Russia’s central bank cuts interest rates to 17%
Just in: Russia’s central bank is cutting interest rates from 20% to 17%.
The move reverses some of the doubling of interest rates last month, when the Ukraine war triggered the first wave of sanctions on Russia and sent the rouble plunging.
Explaining the move, the Bank of Russsia said inflation pressures have eased as the rouble has partially recovered, and financial stability risks have stabilised, but are still present.
It also warns that Russia’s economic activity is still being “considerably” constrained by external conditions.
Today’s decision reflects a change in the balance of risks of accelerated consumer price growth, decline in economic activity and financial stability risks.
Data this week showed that Russia’s service sector contracted rapidly last month, with economists predicting a steep recession this year.
The Bank of Russia adds that it could cut interest rates again at future meetings:
In its further key rate decisions, the Bank of Russia will take into account risks posed by external and domestic conditions and the reaction of financial markets, as well as actual and expected inflation dynamics relative to the target and economic developments over the forecast horizon, and holds open the prospect of further key rate reduction at its upcoming meetings.
On food, Ukrainian prime minister Denys Shmyhal has predicted that this year’s grain harvest is likely to be 20% less than last year because of a reduced sowing area following Russia’s invasion.
He said there was a shortage of fuel for farmers but Ukraine knew how to keep them supplied. He also said Ukraine had large stocks of grain, cereals and vegetable oil, and could feed its population (via Reuters).
Here’s a chart showing the jump in food prices:
Global food prices surge to record highs
World food prices jumped to new record high in March as the war in Ukraine rattled drove up prices, adding to the inflation pressures on people around the globe.
The U.N. food agency reports that food prices rose nearly 13% during last month, according to its index tracking food commodities.
Vegetable oils, cereals and meat all hit record highs, while sugar and dairy products prices also rose significantly.
The Food and Agriculture Organization says its food price index, which tracks the most globally traded food commodities, made “a giant leap” in March, to 159.3 points from 141.4 for February.
Cereal prices soared by 19.7% to a record in March, driven by the Ukraine war, the FAO explains:
This month’s increase reflected a surge in world prices of wheat and coarse grains, largely driven by conflict-related export disruptions from Ukraine and, to a lesser extent, the Russian Federation. The expected loss of exports from the Black Sea region exacerbated the already tight global availability of wheat.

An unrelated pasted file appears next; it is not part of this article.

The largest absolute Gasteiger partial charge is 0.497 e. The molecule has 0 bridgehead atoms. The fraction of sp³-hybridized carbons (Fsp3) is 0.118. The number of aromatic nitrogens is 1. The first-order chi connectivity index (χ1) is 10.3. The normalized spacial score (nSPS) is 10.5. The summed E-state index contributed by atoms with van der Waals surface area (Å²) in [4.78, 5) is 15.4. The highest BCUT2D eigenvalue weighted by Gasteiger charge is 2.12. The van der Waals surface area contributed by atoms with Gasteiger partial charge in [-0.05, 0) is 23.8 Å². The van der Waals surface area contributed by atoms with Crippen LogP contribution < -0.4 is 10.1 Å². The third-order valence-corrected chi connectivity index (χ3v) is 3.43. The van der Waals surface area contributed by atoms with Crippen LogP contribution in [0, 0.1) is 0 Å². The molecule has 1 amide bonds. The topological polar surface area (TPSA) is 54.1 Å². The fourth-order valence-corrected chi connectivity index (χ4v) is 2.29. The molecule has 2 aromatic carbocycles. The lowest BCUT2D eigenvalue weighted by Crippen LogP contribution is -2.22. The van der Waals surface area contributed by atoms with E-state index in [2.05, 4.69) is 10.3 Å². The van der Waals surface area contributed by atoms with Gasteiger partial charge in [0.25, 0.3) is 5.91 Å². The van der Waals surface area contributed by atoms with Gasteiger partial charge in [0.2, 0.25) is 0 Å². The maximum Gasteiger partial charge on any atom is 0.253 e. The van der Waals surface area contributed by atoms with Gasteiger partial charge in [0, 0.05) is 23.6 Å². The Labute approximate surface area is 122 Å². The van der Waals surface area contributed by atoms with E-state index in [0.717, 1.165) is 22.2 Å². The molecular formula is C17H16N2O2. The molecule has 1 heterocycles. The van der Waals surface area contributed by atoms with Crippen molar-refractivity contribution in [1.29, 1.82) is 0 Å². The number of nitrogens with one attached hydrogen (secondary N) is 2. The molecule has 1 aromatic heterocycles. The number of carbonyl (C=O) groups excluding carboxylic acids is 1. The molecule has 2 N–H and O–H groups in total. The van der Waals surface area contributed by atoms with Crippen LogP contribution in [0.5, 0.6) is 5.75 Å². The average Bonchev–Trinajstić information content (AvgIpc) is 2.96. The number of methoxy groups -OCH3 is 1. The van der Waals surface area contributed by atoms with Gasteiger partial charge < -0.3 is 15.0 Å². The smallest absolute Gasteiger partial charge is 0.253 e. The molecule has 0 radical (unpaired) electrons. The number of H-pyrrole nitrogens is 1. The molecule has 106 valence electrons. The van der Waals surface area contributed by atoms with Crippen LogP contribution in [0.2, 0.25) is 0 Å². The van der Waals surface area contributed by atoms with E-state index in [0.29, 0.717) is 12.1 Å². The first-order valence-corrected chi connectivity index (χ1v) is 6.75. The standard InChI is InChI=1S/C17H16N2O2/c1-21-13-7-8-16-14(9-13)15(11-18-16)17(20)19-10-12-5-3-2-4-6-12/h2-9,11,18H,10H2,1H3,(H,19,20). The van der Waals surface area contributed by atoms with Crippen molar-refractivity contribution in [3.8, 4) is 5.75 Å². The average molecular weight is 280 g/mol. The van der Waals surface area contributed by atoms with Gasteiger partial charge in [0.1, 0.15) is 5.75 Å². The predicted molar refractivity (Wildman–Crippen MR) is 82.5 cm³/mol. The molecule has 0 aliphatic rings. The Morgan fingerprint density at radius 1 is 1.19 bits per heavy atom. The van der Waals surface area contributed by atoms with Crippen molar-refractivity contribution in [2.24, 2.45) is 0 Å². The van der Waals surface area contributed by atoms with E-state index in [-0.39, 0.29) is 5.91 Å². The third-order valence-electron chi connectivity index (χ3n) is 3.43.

With concerns over crop conditions in the United States of America (USA) also adding support, world wheat prices rose sharply in March, soaring by 19.7 percent.
Vegetable oil also hit record highs, up 23% in the month, as supplies from major exporters Russia and Ukraine fell.
The sharp rise of the index was driven by higher sunflower, palm, soy and rapeseed oil prices. International sunflowerseed oil quotations increased substantially in March, fuelled by reduced export supplies amid the ongoing conflict in the Black Sea region.
In the meantime, palm, soy and rapeseed oil prices also rose markedly, buoyed by rising global import demand in the wake of sunflower oil supply disruptions.
The Ukraine conflict also contributed to record meat prices last month, which rose another 4.8%, the FAO adds.
In March, pig meat prices registered the steepest monthly increase on record since 1995, underpinned by supply shortfalls of slaughter pigs in Western Europe and a surge in internal demand in light of the upcoming Easter holidays.
International poultry meat prices firmed, fuelled by reduced supplies from leading exporting countries following avian flu outbreaks, further impacted by Ukraine’s inability to export poultry meat amid the ongoing conflict.
There’s further misery for some air passengers today, with travel journalist Simon Calder reporting British Airways has cancelled another 68 flights, while easyJet has cancelled 42.
There’s a handy list here.
Next weekend will also be very busy on the UK roads, as millions of people embark on an Easter getaway.
The AA estimates that more than 27.6 million car journeys are planned between Good Friday and Easter Monday (between 15th and 18th April).
Some 13.6 million are expected on Good Friday alone, leading to fears of tailbacks on popular tourist routes.
AA spokesman Tony Rich said:
“The Easter holidays look set to give British tourism a much-needed boost as people cut back on overseas travel.
“With more than 27.6 million trips planned over the bank holiday weekend, we can expect significant congestion across the UK as people flock to coastal resorts and holiday homes.”
Manchester Airport: We don’t have enough staff
The boss of Manchester Airport’s owner has admitted the airport does not have enough staff, and warned that the long queues at the airport could persist for months.
Charlie Cornish, chief executive of Manchester Airports Group, has written an open letter to passengers, in which he apologises for the disruption, and explains that the the airport hasn’t been able to hire staff fast enough.
“The simple fact is that we don’t currently have the number of staff we need to provide the level of service that our passengers deserve.
“Despite our efforts since last autumn, the tight labour market around the airport has meant we have just not been able to hire people quickly enough to establish a full-strength team.
“Practically, staff shortages mean that we cannot open all the security lanes we need and, at times, this results in longer queues than we want to see.
“While we still expect most passengers to get through in less than 30-40 minutes, there will be times over the next few months when waiting times will rise to between 60 and 90 minutes.”